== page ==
With the continued growth of data by users, network operators continue to look for new ways to meet their customers' demands. One of the key drivers of capacity growth in the network is traffic generated by security firms, and their success depends on their consistent high-speed connectivity and throughput.
While 5G offers to increase throughput for all users, data capacity is limited for an operator by its licensed spectrum. This critical, dare I say scarce, resource is top of mind for the operator, as they simply cannot go buy more spectrum. Network operators must squeeze as much user throughput out of that spectrum as they can, and they are relying on techniques like multiple-input multiple output (MIMO) to optimize and increase the throughput of their existing spectral resources.
Advancements in antenna technology are providing many of the 5G techniques that network operators can use to increase throughput. For example, two- and three-dimensional beamforming targets beams to an area and increases the signal to interference and noise ratio (SINR) for receiving points in that area of the network, essentially improving the efficiency of network transmissions. With this increased efficiency, the network transmits a higher aggregate throughput on cell sites that employ beamforming.
You might ask, "how is this possible?" In short, the network throughput to users increases because the network successfully sends each user's throughput on the first attempt. Think of listening to a 12-minute podcast -- your goal is to listen for 12 minutes to learn about the topic. If you hear and understand the audio, you do not have to rewind to listen to a "retransmission" of the point.
By retransmitting over the RAN, the network is correctly ensuring accuracy, but it is resending data that should have already been received. We want efficient accuracy, and retransmissions on the RAN are not efficient. MIMO and beamforming techniques used in 5G can increase transmission efficiency, which increases throughput.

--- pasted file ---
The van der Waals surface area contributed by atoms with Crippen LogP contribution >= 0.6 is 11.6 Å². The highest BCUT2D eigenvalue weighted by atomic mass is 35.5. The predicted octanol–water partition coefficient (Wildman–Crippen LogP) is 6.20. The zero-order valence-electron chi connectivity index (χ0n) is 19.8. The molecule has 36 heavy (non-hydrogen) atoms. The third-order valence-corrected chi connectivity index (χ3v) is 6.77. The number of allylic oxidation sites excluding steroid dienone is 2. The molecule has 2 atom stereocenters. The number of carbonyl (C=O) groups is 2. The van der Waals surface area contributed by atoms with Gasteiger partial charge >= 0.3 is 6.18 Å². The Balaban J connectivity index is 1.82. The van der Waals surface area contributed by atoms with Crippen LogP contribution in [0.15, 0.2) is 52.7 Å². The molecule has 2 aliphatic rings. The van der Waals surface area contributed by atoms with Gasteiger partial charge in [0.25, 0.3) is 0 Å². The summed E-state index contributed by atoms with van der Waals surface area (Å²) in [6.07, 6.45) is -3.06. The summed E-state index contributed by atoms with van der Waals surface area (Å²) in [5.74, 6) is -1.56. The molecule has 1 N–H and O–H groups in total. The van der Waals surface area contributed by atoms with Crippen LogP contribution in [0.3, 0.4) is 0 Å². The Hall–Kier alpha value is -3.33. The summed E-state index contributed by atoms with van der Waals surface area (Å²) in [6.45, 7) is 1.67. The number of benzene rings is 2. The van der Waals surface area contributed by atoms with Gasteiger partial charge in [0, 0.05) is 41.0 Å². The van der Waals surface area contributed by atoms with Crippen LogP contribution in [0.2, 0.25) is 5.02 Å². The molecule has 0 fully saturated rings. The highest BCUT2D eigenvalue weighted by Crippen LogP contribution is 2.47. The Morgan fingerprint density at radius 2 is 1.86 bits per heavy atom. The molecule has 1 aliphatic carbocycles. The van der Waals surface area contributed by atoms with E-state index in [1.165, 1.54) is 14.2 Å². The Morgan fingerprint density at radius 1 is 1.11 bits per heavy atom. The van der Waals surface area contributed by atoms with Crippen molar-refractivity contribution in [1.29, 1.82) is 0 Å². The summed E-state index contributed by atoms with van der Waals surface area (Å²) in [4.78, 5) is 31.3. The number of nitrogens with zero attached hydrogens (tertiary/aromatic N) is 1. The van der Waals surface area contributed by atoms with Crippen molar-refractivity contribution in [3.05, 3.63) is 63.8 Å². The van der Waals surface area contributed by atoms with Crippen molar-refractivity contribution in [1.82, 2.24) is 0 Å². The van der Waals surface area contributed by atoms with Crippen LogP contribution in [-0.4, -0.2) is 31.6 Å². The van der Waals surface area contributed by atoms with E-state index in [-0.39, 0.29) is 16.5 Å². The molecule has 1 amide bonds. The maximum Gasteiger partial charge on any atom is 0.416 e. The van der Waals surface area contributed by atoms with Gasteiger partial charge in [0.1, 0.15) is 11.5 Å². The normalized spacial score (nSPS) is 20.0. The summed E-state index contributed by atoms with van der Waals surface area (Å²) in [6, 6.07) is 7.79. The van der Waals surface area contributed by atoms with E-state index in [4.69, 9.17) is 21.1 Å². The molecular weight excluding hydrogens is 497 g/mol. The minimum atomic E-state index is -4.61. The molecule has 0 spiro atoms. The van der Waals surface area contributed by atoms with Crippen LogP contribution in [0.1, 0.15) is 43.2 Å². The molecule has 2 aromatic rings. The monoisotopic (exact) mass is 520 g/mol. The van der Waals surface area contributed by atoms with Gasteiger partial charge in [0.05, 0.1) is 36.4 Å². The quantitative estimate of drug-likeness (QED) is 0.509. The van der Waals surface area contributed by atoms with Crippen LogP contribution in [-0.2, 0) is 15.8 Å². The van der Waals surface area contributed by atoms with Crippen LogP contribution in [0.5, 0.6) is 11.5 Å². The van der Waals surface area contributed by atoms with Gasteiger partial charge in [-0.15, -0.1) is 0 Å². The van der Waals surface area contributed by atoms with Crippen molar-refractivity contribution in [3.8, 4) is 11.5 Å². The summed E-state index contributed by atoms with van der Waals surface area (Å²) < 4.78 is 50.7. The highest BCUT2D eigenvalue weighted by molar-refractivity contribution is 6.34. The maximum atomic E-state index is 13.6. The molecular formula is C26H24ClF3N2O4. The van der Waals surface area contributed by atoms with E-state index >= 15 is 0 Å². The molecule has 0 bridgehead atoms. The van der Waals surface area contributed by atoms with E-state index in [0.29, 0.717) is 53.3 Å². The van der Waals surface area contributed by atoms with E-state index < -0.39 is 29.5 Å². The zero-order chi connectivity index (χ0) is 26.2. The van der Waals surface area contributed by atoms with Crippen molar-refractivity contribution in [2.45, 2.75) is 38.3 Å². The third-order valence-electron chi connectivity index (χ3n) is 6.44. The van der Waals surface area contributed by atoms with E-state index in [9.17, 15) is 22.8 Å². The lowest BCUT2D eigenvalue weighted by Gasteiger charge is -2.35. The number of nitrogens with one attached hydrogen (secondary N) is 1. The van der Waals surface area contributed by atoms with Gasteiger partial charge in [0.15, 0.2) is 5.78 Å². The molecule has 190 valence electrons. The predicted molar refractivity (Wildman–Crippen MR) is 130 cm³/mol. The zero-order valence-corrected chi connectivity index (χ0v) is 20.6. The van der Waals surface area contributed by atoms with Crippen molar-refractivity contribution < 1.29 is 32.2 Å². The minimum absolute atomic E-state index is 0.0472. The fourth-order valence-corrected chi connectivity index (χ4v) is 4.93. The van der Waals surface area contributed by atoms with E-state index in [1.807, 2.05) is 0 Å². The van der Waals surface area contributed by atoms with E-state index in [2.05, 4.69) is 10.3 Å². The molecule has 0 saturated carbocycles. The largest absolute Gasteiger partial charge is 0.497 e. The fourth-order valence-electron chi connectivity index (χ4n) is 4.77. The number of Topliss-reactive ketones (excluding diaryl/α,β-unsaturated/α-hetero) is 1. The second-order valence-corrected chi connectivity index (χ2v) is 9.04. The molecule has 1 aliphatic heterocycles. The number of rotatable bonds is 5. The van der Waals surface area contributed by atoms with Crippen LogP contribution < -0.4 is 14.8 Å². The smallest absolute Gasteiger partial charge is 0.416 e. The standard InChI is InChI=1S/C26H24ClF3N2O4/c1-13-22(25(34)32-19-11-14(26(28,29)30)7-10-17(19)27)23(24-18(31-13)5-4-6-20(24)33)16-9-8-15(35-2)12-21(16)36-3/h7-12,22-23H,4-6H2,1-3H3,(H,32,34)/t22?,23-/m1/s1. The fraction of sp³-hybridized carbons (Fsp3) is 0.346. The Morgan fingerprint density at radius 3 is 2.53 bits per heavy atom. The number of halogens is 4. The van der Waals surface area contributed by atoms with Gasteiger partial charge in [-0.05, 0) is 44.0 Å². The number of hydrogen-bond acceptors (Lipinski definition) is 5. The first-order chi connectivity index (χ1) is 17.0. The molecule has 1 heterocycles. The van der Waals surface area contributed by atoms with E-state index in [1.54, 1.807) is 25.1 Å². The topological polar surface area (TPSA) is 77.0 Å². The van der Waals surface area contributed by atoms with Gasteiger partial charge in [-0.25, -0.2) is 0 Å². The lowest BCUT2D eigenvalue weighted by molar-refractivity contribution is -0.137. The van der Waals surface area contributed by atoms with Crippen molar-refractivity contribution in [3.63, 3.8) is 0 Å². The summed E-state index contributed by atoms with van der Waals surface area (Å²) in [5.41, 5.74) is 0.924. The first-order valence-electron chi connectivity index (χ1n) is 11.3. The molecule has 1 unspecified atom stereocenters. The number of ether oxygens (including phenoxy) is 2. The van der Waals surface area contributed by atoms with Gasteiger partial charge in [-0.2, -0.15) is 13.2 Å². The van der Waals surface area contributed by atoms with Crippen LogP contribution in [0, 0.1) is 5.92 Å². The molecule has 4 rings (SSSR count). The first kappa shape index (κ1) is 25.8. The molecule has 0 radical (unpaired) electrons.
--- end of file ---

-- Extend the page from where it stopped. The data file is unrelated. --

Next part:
Why are these techniques important? Because with larger antenna element counts, the cell can support many more users. This type of cell site is employing massive MIMO, which even further increases capacity! In massive MIMO, the network uses many more than the four antennas originally used in MIMO systems to multiply the capacity within the existing spectrum. With massive MIMO, the cell can provide unique beams of data to up to 16 different receivers at the same instant. The capacity of the network now increases by the number of streams sent to the number of "beamformed target areas" per instant! The result -- more endpoints receive their specific data at the same time, so the cell is, in effect, handling more users at the same time.
With the increased number of users receiving higher throughput in the same spectrum, network operators can partner with businesses to create new solutions. Massive MIMO in the sub-6GHz spectrum supports mobile broadband access at 100 Mbit/s per user (with 40MHz of spectrum). Solutions that consistently need this level of throughput include video-based surveillance.
In prior security systems, the video available from security cameras did not consistently provide clear images of the incidents in question. With 5G, networks will have the capacity to ensure security firms are able to confidently deploy high-resolution 5G-enabled cameras and the real-time videos they receive will allow AI-enabled video processing to automate alerting and distribution of appropriate video streams to law enforcement. Within seconds of an event, law enforcement is not only on the way to help, but first-responder 5G-connected laptops are receiving real-time video of the situation, which allows them to know what is happening on-site even before they arrive.
This example of a security system is one of many that describe how the high-speed, high-capacity 5G network will improve our life experiences.
— Ashish Jain, CEO & Co-Founder, KAIROS Strategic Consulting